As I understood it: Java-IDL is useful when you need to interact with CORBA compliant system as a client. IDL is a language-neutral language used by CORBA to define interfaces between clients and objects they call. Java-IDL is the java implementation of IDL - so it�s good when you write client code to CORBA server. RMI IIOP is just RMI that uses IIOP as a transport protocol. When not using EJB, and making remote method calls between java objects (like we did before J2EE) Java's RMI is using JRMP - java native protocol for method invocations. When EJB was specified, one of the requirements was to be compliant to CORBA - and by that allow non-java applications that support CORBA calls (using IIOP) to use the J2EE services, and, to allow EJB elements to call other systems that support CORBA interactions. This is why RMI was "converted" from JRMP to IIOP. Hopes this cleared the cloud a bit..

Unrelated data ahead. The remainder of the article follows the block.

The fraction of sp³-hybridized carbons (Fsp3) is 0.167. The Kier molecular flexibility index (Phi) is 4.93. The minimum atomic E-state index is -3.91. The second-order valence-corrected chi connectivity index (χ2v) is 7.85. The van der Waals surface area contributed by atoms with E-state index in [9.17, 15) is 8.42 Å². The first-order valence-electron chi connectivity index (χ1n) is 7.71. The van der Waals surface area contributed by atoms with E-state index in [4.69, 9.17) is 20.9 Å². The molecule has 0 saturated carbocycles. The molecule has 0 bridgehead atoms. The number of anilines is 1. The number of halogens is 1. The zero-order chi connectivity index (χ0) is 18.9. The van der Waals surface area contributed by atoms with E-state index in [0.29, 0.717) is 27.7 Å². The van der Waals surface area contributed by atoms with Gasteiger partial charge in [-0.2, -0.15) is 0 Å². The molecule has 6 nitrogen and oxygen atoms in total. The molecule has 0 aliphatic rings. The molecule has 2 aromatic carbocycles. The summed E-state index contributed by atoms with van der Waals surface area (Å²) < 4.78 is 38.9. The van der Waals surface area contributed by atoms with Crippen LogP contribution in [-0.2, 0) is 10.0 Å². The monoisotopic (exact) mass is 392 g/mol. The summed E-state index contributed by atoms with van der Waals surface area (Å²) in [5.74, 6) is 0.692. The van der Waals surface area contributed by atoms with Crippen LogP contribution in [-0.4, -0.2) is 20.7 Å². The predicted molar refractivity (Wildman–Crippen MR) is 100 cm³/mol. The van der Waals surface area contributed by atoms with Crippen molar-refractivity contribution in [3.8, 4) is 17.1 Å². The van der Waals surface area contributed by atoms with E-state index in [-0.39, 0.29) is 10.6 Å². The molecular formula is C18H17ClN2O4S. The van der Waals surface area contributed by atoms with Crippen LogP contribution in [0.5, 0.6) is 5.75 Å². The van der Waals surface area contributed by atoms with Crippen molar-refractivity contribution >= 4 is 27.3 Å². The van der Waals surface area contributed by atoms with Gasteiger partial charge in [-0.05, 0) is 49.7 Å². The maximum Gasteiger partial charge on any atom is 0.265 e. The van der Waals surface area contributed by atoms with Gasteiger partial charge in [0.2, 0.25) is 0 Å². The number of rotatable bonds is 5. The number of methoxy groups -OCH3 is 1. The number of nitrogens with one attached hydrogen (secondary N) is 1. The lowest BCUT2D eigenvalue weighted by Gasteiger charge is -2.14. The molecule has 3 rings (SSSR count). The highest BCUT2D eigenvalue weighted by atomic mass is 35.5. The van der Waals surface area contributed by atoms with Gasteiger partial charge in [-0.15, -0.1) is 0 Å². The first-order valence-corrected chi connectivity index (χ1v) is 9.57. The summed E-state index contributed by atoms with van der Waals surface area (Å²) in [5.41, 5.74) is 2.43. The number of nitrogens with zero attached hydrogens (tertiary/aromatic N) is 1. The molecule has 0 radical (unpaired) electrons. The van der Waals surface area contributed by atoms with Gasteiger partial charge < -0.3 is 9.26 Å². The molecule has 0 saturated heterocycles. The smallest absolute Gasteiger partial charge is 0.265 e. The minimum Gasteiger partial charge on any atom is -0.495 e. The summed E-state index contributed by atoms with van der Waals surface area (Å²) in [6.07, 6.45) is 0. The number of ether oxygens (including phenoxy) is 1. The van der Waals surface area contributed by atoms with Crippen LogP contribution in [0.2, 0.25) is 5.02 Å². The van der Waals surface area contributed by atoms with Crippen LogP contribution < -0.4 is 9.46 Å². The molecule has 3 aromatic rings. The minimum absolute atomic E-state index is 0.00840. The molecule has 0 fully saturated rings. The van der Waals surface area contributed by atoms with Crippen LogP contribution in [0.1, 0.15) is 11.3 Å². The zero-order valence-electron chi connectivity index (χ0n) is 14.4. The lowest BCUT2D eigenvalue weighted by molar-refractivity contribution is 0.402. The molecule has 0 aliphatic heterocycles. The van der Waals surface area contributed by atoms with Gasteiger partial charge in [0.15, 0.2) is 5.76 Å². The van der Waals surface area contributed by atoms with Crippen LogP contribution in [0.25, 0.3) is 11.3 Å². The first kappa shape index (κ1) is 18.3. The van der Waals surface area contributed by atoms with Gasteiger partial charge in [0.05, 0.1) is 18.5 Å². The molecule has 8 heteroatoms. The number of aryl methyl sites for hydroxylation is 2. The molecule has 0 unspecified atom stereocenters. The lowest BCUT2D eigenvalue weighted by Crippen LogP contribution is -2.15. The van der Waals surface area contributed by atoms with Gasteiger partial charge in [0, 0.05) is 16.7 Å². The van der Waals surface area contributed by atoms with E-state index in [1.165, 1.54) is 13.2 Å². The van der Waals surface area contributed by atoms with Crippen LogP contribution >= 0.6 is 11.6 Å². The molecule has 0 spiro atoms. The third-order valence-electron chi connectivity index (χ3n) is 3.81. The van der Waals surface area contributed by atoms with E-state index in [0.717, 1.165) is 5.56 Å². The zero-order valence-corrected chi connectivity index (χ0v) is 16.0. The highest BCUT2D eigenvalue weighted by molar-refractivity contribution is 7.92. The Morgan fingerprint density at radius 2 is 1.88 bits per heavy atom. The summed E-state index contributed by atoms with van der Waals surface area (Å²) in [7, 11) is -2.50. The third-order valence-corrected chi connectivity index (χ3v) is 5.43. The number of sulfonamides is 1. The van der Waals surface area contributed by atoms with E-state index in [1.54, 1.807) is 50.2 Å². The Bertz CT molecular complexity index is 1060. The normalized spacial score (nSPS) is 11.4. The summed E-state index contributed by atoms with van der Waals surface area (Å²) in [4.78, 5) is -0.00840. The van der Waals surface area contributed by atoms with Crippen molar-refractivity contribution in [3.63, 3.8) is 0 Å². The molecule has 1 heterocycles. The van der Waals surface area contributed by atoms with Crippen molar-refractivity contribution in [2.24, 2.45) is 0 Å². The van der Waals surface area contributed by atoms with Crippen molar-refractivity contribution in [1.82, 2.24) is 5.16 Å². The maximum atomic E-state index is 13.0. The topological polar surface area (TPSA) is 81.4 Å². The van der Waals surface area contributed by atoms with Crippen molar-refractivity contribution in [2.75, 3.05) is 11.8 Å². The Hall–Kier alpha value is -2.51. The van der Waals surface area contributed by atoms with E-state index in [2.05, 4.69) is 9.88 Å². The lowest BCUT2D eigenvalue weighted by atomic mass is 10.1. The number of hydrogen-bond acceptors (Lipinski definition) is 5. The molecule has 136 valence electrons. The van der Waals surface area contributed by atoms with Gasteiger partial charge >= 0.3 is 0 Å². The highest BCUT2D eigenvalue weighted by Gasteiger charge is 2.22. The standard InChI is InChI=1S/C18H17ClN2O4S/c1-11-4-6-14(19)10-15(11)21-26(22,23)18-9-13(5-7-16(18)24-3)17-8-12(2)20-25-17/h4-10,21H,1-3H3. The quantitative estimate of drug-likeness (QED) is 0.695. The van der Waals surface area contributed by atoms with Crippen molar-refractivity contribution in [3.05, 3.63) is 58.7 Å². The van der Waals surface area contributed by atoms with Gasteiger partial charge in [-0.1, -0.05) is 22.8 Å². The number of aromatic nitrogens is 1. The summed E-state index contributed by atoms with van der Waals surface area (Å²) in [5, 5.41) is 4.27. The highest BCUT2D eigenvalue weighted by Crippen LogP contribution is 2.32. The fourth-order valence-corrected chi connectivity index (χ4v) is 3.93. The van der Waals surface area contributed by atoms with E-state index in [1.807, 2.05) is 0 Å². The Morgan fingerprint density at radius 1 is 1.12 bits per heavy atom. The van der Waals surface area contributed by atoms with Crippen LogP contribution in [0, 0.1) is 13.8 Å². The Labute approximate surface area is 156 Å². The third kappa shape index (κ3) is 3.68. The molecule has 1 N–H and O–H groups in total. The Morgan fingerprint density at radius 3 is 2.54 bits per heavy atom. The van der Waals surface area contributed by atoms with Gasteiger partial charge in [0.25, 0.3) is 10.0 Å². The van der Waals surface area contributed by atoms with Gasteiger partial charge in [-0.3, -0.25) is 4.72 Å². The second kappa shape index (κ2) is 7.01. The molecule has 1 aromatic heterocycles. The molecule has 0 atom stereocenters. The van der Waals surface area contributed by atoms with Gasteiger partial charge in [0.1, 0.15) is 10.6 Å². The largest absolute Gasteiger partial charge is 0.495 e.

RMI-IIOP may be a complient CORBA server, but as a CORBA client it has limitations. So if you going to access legacy CORBA server RMI-IIOP may not always work. If you are developing a CORBA server from scratch you can from the beggining to design it so it will be accessible by RMI-IIOP. So use RMI-IIOP for CORBA server and avoid as CORBA client. Java-IDL is older then RMI-IIOP and more combersome to use but it is fully complient for both CORBA clients and CORBA servers. So use it as client for legacy CORBA server. the page at following URL describes it http://www.javaworld.com/javaworld/jw-12-1999/jw-12-iiop-p3.html
Joined: Jan 23, 2004
It does clear my confusion even though I have rich EJB experience and HelloWorld rmi/idl experience. Thanks a lot!!!
Guess ita a bit late reaction, but still.... To add, i think, even if you want to invoke CORBA compliant applications through RMI, you have to have Java IDL applicatn on the server side. So a better comparision should have been between JRMP vs IIOP rather than Java IDL vs RMI-IIOP.